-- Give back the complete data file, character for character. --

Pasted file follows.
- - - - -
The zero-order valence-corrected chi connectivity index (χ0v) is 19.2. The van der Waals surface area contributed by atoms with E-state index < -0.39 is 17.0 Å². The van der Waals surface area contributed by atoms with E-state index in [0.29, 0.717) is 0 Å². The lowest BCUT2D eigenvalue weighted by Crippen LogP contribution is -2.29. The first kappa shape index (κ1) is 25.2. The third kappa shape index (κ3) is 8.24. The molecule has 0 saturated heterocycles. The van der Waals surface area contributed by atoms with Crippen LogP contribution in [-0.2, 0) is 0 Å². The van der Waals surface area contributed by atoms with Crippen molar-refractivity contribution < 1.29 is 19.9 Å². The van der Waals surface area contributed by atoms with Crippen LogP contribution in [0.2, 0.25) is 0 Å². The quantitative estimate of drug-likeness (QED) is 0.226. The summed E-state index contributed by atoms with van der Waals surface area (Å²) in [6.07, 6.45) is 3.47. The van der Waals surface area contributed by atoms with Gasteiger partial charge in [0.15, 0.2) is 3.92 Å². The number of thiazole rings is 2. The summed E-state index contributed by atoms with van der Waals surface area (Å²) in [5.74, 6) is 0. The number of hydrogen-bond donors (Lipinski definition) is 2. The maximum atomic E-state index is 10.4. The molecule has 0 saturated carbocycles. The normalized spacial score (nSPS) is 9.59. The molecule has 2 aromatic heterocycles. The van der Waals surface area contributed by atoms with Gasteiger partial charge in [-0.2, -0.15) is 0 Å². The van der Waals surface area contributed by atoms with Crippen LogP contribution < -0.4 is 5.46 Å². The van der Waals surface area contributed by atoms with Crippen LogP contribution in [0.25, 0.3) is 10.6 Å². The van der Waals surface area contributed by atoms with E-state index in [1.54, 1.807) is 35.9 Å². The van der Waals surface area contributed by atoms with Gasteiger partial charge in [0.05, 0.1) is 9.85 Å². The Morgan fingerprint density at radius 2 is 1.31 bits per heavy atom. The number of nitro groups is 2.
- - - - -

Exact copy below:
The zero-order valence-corrected chi connectivity index (χ0v) is 19.2. The van der Waals surface area contributed by atoms with E-state index < -0.39 is 17.0 Å². The van der Waals surface area contributed by atoms with E-state index in [0.29, 0.717) is 0 Å². The lowest BCUT2D eigenvalue weighted by Crippen LogP contribution is -2.29. The first kappa shape index (κ1) is 25.2. The third kappa shape index (κ3) is 8.24. The molecule has 0 saturated heterocycles. The van der Waals surface area contributed by atoms with Crippen LogP contribution in [-0.2, 0) is 0 Å². The van der Waals surface area contributed by atoms with Crippen molar-refractivity contribution < 1.29 is 19.9 Å². The van der Waals surface area contributed by atoms with Crippen LogP contribution in [0.2, 0.25) is 0 Å². The quantitative estimate of drug-likeness (QED) is 0.226. The summed E-state index contributed by atoms with van der Waals surface area (Å²) in [6.07, 6.45) is 3.47. The van der Waals surface area contributed by atoms with Gasteiger partial charge in [0.15, 0.2) is 3.92 Å². The number of thiazole rings is 2. The summed E-state index contributed by atoms with van der Waals surface area (Å²) in [5.74, 6) is 0. The number of hydrogen-bond donors (Lipinski definition) is 2. The maximum atomic E-state index is 10.4. The molecule has 0 saturated carbocycles. The normalized spacial score (nSPS) is 9.59. The molecule has 2 aromatic heterocycles. The van der Waals surface area contributed by atoms with Gasteiger partial charge in [-0.2, -0.15) is 0 Å². The van der Waals surface area contributed by atoms with Crippen LogP contribution < -0.4 is 5.46 Å². The van der Waals surface area contributed by atoms with Crippen LogP contribution in [0.25, 0.3) is 10.6 Å². The van der Waals surface area contributed by atoms with E-state index in [1.54, 1.807) is 35.9 Å². The van der Waals surface area contributed by atoms with Gasteiger partial charge in [0.05, 0.1) is 9.85 Å². The Morgan fingerprint density at radius 2 is 1.31 bits per heavy atom. The number of nitro groups is 2.